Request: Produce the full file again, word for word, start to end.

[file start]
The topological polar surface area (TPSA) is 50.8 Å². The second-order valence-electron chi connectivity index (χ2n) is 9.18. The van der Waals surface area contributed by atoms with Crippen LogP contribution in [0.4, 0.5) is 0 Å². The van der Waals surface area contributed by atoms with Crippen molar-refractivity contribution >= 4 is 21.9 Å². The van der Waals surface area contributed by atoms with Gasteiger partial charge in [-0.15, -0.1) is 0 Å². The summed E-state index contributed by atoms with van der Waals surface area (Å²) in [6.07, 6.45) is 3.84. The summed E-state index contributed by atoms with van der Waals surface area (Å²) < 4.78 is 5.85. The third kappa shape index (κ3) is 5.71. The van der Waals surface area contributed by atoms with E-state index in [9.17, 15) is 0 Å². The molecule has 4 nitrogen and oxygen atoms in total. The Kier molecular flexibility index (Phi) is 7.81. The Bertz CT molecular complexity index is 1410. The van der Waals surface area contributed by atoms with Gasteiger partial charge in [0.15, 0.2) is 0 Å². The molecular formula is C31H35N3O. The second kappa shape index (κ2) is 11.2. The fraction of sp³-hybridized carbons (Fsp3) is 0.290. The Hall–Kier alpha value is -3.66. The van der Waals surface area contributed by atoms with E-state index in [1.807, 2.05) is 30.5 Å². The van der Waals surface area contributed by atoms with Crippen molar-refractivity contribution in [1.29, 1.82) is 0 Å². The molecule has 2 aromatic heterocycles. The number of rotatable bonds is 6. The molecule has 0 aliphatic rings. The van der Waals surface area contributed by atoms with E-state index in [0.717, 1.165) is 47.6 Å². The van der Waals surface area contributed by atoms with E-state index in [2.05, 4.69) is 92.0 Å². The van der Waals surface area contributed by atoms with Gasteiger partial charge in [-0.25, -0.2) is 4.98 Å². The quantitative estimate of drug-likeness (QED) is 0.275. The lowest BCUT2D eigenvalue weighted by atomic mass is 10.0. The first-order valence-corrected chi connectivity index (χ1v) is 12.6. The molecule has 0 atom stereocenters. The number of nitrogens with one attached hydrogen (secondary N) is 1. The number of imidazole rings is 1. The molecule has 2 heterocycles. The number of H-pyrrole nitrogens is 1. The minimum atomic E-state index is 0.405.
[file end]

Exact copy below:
The topological polar surface area (TPSA) is 50.8 Å². The second-order valence-electron chi connectivity index (χ2n) is 9.18. The van der Waals surface area contributed by atoms with Crippen LogP contribution in [0.4, 0.5) is 0 Å². The van der Waals surface area contributed by atoms with Crippen molar-refractivity contribution >= 4 is 21.9 Å². The van der Waals surface area contributed by atoms with Gasteiger partial charge in [-0.15, -0.1) is 0 Å². The summed E-state index contributed by atoms with van der Waals surface area (Å²) in [6.07, 6.45) is 3.84. The summed E-state index contributed by atoms with van der Waals surface area (Å²) < 4.78 is 5.85. The third kappa shape index (κ3) is 5.71. The van der Waals surface area contributed by atoms with E-state index in [9.17, 15) is 0 Å². The molecule has 4 nitrogen and oxygen atoms in total. The Kier molecular flexibility index (Phi) is 7.81. The Bertz CT molecular complexity index is 1410. The van der Waals surface area contributed by atoms with Gasteiger partial charge in [0.15, 0.2) is 0 Å². The molecular formula is C31H35N3O. The second kappa shape index (κ2) is 11.2. The fraction of sp³-hybridized carbons (Fsp3) is 0.290. The Hall–Kier alpha value is -3.66. The van der Waals surface area contributed by atoms with E-state index in [1.807, 2.05) is 30.5 Å². The van der Waals surface area contributed by atoms with Crippen molar-refractivity contribution in [1.29, 1.82) is 0 Å². The molecule has 2 aromatic heterocycles. The number of rotatable bonds is 6. The molecule has 0 aliphatic rings. The van der Waals surface area contributed by atoms with E-state index in [0.717, 1.165) is 47.6 Å². The van der Waals surface area contributed by atoms with E-state index in [2.05, 4.69) is 92.0 Å². The van der Waals surface area contributed by atoms with Gasteiger partial charge in [-0.25, -0.2) is 4.98 Å². The quantitative estimate of drug-likeness (QED) is 0.275. The lowest BCUT2D eigenvalue weighted by atomic mass is 10.0. The first-order valence-corrected chi connectivity index (χ1v) is 12.6. The molecule has 0 atom stereocenters. The number of nitrogens with one attached hydrogen (secondary N) is 1. The number of imidazole rings is 1. The molecule has 2 heterocycles. The number of H-pyrrole nitrogens is 1. The minimum atomic E-state index is 0.405.